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Energy Density CBR vs MW at 1pc vs MOND



 
 
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  #1  
Old October 17th 16, 07:22 AM posted to sci.astro.research
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Default Energy Density CBR vs MW at 1pc vs MOND

MOND is presented as a modification of gravity that kicks in when the
local acceleration reaches a low value.

I'm wondering whether anyone has noted the coincidence of the following
values.............(and as well, whether I've goofed in the calculations
and or the values I'm using)

According to various plots for MW stellar rotation curves, MOND kicks in
at about a radius of R = 1kpc = 3.086E19 m

The best value I have so far found for the number of stars within that
radius is about N = 12.3E9. inside of radius 1kpc

This yields
L = 4.75E36 J/s and a volume for the sphere of
V = 1.23E50 m^3
If I consider the energy released per

dt = 1.0 second (which is the energy flowing outward through a spherical
shell of radius 1kpc), I find the energy density within the radius R,
per second of energy emission, to be

Rho_E MW = L dt / V = 3.86E-14 J/m^3 = 3.86E-14 Pa

The energy density of the CBR is around Rho_E CBR = 4.16E-14 Pa, which
is essentially the same value

In other words, the radius where the energy density of MW emissions per
second matches the energy density of the CBR happens to be at 1kpc,
where the MOND effect kicks in.

So, at least for the MW galaxy, if I've done the math right, MOND kicks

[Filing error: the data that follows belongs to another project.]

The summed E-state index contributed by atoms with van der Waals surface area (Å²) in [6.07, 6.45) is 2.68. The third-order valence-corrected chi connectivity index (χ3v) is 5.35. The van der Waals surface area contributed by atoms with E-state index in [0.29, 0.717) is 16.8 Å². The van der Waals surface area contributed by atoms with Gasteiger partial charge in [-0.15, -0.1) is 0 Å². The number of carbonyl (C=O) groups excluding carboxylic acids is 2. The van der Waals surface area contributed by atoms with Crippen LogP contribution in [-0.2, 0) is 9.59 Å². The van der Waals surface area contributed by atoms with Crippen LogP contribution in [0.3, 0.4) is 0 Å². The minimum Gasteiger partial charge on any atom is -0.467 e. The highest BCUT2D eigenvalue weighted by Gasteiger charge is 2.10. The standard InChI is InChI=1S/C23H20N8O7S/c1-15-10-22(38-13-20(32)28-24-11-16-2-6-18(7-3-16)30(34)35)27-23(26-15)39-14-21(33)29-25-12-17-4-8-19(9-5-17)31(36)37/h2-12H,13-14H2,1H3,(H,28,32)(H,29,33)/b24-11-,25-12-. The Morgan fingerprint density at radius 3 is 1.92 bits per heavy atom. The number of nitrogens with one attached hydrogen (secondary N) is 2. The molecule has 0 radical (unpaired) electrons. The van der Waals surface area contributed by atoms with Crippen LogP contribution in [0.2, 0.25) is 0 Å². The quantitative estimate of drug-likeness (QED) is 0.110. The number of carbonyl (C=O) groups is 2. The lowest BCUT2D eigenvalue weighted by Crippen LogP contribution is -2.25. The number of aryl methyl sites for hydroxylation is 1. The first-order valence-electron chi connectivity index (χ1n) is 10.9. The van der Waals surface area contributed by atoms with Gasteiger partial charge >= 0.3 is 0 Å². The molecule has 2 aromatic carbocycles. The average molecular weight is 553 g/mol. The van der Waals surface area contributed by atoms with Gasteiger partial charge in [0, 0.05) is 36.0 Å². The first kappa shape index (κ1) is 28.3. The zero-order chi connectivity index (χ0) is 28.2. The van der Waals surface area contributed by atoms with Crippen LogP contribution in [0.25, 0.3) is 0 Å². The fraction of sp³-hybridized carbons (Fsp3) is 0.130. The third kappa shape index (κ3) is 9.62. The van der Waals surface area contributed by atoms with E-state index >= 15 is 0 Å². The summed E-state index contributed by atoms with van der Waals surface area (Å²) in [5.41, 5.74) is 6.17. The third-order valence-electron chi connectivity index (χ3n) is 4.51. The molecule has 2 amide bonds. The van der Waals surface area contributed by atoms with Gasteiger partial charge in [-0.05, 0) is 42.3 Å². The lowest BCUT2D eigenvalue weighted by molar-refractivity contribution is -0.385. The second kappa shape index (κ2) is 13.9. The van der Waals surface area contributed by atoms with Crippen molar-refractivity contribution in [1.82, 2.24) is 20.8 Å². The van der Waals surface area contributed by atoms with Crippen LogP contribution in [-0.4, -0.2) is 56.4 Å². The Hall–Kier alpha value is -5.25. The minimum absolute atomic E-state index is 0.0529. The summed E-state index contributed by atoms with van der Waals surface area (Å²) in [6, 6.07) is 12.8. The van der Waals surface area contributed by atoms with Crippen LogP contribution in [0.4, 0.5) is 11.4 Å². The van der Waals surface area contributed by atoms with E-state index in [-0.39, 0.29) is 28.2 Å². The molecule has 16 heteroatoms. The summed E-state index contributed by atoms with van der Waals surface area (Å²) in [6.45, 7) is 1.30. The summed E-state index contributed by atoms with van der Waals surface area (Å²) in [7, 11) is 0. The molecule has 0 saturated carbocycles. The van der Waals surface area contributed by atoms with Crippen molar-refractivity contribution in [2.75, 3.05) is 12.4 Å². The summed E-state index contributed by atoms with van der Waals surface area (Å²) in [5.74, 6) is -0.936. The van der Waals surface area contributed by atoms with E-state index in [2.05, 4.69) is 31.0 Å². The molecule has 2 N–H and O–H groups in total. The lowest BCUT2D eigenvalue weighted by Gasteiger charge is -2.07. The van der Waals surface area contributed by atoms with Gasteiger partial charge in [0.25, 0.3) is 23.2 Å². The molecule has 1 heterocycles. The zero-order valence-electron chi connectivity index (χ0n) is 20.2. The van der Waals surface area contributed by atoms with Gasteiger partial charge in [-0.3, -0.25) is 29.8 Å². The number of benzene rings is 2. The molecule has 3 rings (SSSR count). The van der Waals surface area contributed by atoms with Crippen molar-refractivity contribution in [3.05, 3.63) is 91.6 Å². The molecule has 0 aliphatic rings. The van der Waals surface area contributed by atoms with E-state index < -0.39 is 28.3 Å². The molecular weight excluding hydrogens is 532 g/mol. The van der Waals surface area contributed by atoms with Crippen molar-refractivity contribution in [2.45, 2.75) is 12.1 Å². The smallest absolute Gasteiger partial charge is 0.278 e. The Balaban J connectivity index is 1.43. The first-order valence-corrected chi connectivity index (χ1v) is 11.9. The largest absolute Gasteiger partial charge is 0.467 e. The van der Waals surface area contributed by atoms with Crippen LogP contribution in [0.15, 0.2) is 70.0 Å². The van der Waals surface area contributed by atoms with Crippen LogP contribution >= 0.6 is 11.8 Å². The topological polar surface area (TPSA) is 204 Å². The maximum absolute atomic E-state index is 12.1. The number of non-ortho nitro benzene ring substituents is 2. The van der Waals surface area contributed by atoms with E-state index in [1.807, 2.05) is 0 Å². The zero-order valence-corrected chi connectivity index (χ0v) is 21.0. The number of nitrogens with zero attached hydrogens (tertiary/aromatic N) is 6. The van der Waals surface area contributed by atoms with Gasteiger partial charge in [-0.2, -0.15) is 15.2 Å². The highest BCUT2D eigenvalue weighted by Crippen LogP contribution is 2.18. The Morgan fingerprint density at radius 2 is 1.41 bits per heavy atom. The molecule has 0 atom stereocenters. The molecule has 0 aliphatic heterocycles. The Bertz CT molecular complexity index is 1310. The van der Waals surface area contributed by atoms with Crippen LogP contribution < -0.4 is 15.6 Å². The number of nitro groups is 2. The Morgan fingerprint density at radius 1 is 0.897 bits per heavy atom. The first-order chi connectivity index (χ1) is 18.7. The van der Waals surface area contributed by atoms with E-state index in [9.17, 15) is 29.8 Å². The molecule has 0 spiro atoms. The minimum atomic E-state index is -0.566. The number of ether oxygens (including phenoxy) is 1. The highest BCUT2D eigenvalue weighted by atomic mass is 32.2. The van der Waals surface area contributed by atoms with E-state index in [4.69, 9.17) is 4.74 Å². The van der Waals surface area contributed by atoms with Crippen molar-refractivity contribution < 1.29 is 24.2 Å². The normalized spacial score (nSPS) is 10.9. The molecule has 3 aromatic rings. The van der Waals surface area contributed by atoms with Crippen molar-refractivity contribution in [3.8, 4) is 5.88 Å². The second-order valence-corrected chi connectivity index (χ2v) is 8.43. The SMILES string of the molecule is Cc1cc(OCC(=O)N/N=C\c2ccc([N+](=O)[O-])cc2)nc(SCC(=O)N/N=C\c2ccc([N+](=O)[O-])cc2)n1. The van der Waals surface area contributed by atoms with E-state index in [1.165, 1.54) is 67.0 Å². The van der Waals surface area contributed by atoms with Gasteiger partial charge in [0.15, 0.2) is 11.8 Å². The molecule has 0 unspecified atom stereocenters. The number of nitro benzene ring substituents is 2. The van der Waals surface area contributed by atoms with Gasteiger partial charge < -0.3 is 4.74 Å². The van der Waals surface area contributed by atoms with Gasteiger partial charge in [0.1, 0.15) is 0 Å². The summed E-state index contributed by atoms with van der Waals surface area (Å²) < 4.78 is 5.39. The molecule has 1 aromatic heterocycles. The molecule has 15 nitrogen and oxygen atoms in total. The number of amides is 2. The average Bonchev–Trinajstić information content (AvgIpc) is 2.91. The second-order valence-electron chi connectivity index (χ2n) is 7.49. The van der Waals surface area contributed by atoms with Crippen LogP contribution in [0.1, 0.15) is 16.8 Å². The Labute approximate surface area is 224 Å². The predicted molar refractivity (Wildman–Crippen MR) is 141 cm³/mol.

in at the same place where the energy density of light being generated
within the the interior of the MW galaxy, matches the energy density of
the CBR.

Did I do the math right and or are the values I'm using about
reasonable?

Ross

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  #2  
Old October 17th 16, 07:43 AM posted to sci.astro.research
Phillip Helbig (undress to reply)[_2_]
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Posts: 273
Default Energy Density CBR vs MW at 1pc vs MOND

In article ,
writes:

MOND is presented as a modification of gravity that kicks in when the
local acceleration reaches a low value.

I'm wondering whether anyone has noted the coincidence of the following
values.............(and as well, whether I've goofed in the calculations
and or the values I'm using)

According to various plots for MW stellar rotation curves, MOND kicks in
at about a radius of R =3D 1kpc =3D 3.086E19 m


In other words, the radius where the energy density of MW emissions per
second matches the energy density of the CBR happens to be at 1kpc,
where the MOND effect kicks in.

So, at least for the MW galaxy, if I've done the math right, MOND kicks
in at the same place where the energy density of light being generated
within the the interior of the MW galaxy, matches the energy density of
the CBR.


I haven't checked the numbers. As I mentioned before, Hoyle pointed out
that the stellar radiation has about the same total energy as the CMB.
Your calculation is probably a variant of this. There seems to be no
significance to this. (In that sense, it's like the fact that the
angular sizes of the Sun and Moon are the same, allowing the corona to
be seen during a solar eclipse. No-one has come up with any explanation
better than coincidence, although it is less likely than many other
coincidences in astrophysics.)

As you say, MOND "kicks in" at a given acceleration, not distance. OK,
to first order, if another galaxy is smaller (larger) then it will kick
in at a smaller (larger) radius, where the CMB flux will also be smaller
(larger). But galaxies vary in surface brightness. All else being
equal, in a low--surface-brightness galaxy, MOND will kick in at the
same distance, and the CMB flux will be the same, but the stellar flux
of course less.

There are a few coincidences related to MOND, some of which might mean
something, but this doesn't appear to be one of them.
 




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